And just to make things even trickier, students tend to overestimate their notetaking skills and the adequacy of their notes to the task at hand, be it using notes to prime for a class discussion or a lecture, to prep for a test or an exam, or just to review what one knows on a given topic. As the author notes, students should know why they are to take notes. It might be worth telling them, especially if they’re new to your field / class.
The summarizes the task to strategy as such:
Now, that is all from the students’ side. What about from our side? I think it’s important, as we design materials, to anticipate how students are supposed to take notes. For instance, if one is lecturing in Bb Collaborate, it might be worth creating a set of title slides as to orient the students as well as providing verbal cues.
I also think we should be generous with handouts, be they note-taking outlines or visual organizers for the students to fill up as they listen to the lecture, even noting the core concepts one wants the students to not miss and pay close attention to. If the lecture is live, it is also worth taking pauses for students to complete their notes on the lecture segment they just listened to.
However, research also shows that notetaking deteriorates as the lecture goes on. This is a problem if one intends long-ish live lectures. This is one of the reasons why I prefer to tape lectures, keeping myself under 15 minutes. If a topic requires longer than this, it can still be broken up into shorter segments.
For texts and videos (not lectures, more documentaries or features), providing note-taking tools is also important. If the video is long as well, one might want to indicate where it is a good idea to pause. Students won’t necessarily know when is a good time to break. They might break at the “wrong” time and lose the logic or sequence of what they were watching. It is also important to tell students what they are taking notes for.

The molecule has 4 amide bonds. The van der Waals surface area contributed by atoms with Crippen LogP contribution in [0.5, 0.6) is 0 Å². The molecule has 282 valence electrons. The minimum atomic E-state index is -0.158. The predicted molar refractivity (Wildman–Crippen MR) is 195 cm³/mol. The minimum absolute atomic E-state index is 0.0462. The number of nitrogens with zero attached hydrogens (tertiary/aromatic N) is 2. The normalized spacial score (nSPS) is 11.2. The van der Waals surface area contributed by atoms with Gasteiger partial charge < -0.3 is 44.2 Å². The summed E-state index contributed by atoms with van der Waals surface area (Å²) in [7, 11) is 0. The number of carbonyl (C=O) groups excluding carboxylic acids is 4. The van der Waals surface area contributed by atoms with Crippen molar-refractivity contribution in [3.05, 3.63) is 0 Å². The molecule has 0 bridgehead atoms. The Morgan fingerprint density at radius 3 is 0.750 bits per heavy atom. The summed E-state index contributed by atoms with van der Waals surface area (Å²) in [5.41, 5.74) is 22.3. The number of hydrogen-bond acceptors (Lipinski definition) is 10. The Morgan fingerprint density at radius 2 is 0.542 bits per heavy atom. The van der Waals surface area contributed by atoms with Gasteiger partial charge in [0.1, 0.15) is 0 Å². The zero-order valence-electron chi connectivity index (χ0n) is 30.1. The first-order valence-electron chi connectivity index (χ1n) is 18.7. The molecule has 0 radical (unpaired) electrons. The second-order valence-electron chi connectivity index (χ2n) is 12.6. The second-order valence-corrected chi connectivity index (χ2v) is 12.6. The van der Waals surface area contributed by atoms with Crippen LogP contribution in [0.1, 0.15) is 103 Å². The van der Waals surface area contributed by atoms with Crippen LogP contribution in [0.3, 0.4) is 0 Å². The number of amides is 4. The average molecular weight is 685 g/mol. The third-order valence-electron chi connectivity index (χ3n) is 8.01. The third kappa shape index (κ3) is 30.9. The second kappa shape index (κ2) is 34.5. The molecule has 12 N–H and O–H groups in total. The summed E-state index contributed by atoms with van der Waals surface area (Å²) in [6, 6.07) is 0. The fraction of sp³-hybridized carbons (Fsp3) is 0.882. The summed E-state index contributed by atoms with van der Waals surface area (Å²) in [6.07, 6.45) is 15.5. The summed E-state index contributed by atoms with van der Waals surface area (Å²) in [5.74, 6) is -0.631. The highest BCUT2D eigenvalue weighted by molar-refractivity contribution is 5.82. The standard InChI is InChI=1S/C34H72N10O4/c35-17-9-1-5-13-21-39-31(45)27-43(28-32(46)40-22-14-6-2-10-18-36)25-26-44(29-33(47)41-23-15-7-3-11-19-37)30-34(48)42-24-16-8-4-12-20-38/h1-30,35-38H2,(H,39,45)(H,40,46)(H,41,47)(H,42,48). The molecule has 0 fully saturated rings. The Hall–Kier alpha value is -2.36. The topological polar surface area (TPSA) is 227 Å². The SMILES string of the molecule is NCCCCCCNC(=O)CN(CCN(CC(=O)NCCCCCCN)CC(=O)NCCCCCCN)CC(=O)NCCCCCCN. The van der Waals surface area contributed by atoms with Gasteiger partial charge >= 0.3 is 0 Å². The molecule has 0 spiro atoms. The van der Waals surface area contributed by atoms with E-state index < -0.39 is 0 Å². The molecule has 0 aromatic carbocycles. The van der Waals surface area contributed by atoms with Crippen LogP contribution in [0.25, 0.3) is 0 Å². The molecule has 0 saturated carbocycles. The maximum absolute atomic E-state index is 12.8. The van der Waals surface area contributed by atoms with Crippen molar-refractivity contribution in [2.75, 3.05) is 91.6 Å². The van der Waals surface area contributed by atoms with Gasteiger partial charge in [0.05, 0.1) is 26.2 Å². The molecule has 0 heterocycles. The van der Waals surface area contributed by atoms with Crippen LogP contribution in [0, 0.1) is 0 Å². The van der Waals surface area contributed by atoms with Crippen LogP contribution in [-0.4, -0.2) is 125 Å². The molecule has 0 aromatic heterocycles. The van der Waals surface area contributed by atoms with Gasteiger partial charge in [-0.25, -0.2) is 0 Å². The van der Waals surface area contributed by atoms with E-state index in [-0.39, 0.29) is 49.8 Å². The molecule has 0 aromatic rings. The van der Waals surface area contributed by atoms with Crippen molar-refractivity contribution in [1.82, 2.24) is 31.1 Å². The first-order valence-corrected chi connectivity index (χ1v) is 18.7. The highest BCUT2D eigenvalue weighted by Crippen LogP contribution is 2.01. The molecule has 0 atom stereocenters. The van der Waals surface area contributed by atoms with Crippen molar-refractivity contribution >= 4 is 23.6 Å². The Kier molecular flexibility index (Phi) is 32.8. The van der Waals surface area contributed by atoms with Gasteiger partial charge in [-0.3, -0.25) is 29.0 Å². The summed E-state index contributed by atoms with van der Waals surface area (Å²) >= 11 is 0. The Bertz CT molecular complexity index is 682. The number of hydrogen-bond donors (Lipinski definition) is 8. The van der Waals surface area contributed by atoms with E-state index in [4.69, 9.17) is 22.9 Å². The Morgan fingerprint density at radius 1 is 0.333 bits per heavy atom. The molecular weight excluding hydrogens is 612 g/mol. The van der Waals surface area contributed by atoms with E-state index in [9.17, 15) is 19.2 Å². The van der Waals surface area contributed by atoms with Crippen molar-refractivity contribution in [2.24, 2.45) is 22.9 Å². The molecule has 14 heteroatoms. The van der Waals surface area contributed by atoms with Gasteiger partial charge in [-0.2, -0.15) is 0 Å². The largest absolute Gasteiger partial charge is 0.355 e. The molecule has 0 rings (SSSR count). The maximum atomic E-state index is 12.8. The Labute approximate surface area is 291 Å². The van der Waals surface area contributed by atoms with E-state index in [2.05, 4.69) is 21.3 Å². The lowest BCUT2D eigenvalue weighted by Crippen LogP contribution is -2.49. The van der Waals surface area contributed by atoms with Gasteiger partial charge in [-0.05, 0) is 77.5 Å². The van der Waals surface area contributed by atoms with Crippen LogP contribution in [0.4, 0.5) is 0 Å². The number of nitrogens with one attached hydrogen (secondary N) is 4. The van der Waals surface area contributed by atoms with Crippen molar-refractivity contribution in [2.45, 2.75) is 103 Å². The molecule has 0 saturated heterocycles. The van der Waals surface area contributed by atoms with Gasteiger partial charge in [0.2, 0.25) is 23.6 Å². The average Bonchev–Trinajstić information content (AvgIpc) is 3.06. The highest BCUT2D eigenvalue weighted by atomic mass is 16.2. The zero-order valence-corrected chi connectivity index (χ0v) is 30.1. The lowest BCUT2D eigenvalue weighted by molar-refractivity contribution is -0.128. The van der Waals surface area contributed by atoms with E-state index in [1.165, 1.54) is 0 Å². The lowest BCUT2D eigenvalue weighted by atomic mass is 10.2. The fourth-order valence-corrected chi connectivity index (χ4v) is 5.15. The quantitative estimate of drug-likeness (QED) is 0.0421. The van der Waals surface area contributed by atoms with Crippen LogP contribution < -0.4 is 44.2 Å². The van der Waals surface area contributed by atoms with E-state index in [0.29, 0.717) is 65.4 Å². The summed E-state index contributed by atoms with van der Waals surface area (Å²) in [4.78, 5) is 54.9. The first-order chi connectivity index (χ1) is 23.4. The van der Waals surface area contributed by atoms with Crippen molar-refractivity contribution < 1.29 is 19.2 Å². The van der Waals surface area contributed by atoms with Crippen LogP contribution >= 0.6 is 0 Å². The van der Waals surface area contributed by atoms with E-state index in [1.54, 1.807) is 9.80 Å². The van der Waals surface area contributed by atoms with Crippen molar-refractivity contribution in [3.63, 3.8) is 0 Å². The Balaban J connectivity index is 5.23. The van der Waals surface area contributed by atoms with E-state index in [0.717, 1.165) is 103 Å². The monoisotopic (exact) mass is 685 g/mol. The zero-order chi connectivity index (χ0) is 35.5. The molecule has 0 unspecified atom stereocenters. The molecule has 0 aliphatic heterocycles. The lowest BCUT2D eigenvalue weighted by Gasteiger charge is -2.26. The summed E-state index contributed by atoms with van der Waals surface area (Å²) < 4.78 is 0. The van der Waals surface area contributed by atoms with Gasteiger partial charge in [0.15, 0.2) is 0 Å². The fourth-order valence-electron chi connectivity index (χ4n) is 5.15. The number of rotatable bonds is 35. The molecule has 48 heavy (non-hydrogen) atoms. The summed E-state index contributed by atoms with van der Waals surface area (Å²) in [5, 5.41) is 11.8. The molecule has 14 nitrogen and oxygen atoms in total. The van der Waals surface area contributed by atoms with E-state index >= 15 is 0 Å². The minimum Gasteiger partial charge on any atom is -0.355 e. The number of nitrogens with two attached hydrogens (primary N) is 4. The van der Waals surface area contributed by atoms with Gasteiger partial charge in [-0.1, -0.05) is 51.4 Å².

Ultimately, how many of us do check our students’ notes consistently and regularly? I will cop to not do it as much as I should but I do provide a lot of handouts and pointers and note-taking outlines. As Shannon noted in her video about bending, one easy way to adapt to all-remote is to just ask students to revise and upload their notes to Blackboard for review.
I should say, though, that the book frustrated me quite a bit. First because the author is a specialist on memory and all her text examples were on that subject, and I was like “I am so not reading that”. Then, I thought, hey, how many of my students have ever thought “I am so not reading that” while looking at the stuff I assigned. [I want to say none because I pick interesting materials 🙂 ]
My other frustration was the references and a whole dang chapter on learning styles. Ugh. Why are people still discussing that debunked notion?
Anyhoo, the book it still worth checking out and ponder as you think about the types of materials you might create to help your students create their own notetaking record for your class.
I would also like to recommend this handy handout from Oregon state on note-taking for students: